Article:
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Punishment For First Time Offenders

Punishment For First Time Offenders

Drug charges are always taken seriously, whether they are committed by first-time or repeat offenders. The law often allows for some leniency for first-time offenders, however, in hopes that that first offense will remain the only one.

What Is a Diversion Program for First-Time Drug Offenders?

Most U.S. jurisdictions are strict on drug-related offenses, such as possession, use, trafficking, and distribution. However, drug policies in many jurisdictions also include what are referred to as diversion programs for those charged for the first time with a drug offense. These first-time offender programs help defendants avoid establishing criminal records. The programs also help offenders obtain sufficient levels of punishment to deter them from engaging in further use and/or possession of illegal drugs.

How Available Are Diversion Programs to First-Time Offenders?

Diversion programs are limited in availability. They are often filled on a first-come, first-served basis or according to the recommendation of a sitting judge, prosecutor, or other court personnel. Governmental resources and personnel are strained, so the spaces in these programs are hard to come by and not widely available to each and every first-time offender. They represent the perfect one-shot opportunity for an offender who seeks to learn a lesson from his or her offense and avoid a record of criminal activity going forward.

What Is a Conditional Discharge?

Minor drug offenders facing first-time possession of illegal drug charges and who do not have prior convictions for disorderly offenses can sometimes be ordered by the court to be placed on probation. The placement of probation is ordered at the court's complete discretion. The typical probation period spans approximately one year. If the probation is completed by the first-time offender in a satisfactory and successful manner, then the offender's criminal drug-related conviction is expunged from his or her record on a permanent basis. This unique benefit offered to some first-time offenders is called the conditional discharge. The powerful tool of permanent expungement of a criminal record within the conditional discharge or expungement process is a very persuasive vehicle to most first-time offenders.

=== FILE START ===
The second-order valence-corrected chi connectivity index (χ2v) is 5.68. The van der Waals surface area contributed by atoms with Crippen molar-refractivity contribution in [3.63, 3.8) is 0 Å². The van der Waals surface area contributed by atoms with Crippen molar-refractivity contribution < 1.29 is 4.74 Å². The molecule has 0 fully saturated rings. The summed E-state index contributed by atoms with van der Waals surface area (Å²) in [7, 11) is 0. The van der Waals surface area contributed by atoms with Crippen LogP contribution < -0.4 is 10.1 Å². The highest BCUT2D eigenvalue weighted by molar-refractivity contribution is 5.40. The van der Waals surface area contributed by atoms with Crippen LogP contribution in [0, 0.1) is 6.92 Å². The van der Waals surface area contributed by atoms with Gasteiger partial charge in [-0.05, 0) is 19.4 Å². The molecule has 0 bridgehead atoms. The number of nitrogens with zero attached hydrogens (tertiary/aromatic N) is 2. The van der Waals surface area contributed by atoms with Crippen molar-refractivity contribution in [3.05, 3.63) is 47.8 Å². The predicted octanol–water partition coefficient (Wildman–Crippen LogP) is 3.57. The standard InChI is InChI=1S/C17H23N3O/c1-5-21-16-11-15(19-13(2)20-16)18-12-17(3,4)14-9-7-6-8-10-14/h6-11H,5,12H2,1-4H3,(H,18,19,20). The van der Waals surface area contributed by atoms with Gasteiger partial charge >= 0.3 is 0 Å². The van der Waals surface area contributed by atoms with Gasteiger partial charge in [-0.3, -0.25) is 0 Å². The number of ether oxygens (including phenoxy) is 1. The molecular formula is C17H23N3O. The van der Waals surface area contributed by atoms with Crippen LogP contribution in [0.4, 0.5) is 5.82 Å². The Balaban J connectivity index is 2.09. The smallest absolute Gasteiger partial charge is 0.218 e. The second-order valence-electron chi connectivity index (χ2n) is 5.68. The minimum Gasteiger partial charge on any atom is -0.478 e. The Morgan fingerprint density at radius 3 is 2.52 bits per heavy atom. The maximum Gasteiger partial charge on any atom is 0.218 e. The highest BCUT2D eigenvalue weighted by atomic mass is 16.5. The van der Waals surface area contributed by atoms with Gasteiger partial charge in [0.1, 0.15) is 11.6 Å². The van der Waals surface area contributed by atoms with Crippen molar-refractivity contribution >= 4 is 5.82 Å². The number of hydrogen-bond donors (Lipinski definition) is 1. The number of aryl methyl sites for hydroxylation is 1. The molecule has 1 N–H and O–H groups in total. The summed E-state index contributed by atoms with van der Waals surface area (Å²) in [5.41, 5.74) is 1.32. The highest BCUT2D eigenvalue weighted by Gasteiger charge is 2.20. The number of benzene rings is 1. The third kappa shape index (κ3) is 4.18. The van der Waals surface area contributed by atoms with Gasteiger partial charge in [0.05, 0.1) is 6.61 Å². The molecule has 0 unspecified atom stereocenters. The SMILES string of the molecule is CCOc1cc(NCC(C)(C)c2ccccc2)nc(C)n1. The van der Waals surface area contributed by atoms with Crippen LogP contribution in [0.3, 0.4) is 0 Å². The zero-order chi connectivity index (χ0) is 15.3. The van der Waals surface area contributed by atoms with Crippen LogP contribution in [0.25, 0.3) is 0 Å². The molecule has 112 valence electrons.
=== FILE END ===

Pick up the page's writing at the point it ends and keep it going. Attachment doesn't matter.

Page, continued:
Are There Limits to the Conditional Discharge?

The main limit to a conditional discharge is that it can only be used once. Additionally, the conditional discharge must be used by an offender on a drug-related offense that is valid and likely to succeed in prosecution. If the defendant and his or her counsel perceive that the charge is false, likely to be dismissed, or somehow fatally flawed, then it may be best to have the case tried (and hopefully resolved in favor of the defendant) rather than expending the valuable conditional discharge tool.

What Is Pre-Trial Intervention?

Pre-trial intervention programs are designed for the offender's rehabilitation. They are an alternative to the litigation process in court and the potential for obtaining a criminal record. The programs have defined requirements for compliance for an offender to be permitted to participate. For example, qualified participants in pre-trial intervention programs must meet certain requirements. They must:

  • be charged with an offense that is indictable
  • be first-time offenders
  • have never participated in such a program before
  • have never before received a conditional discharge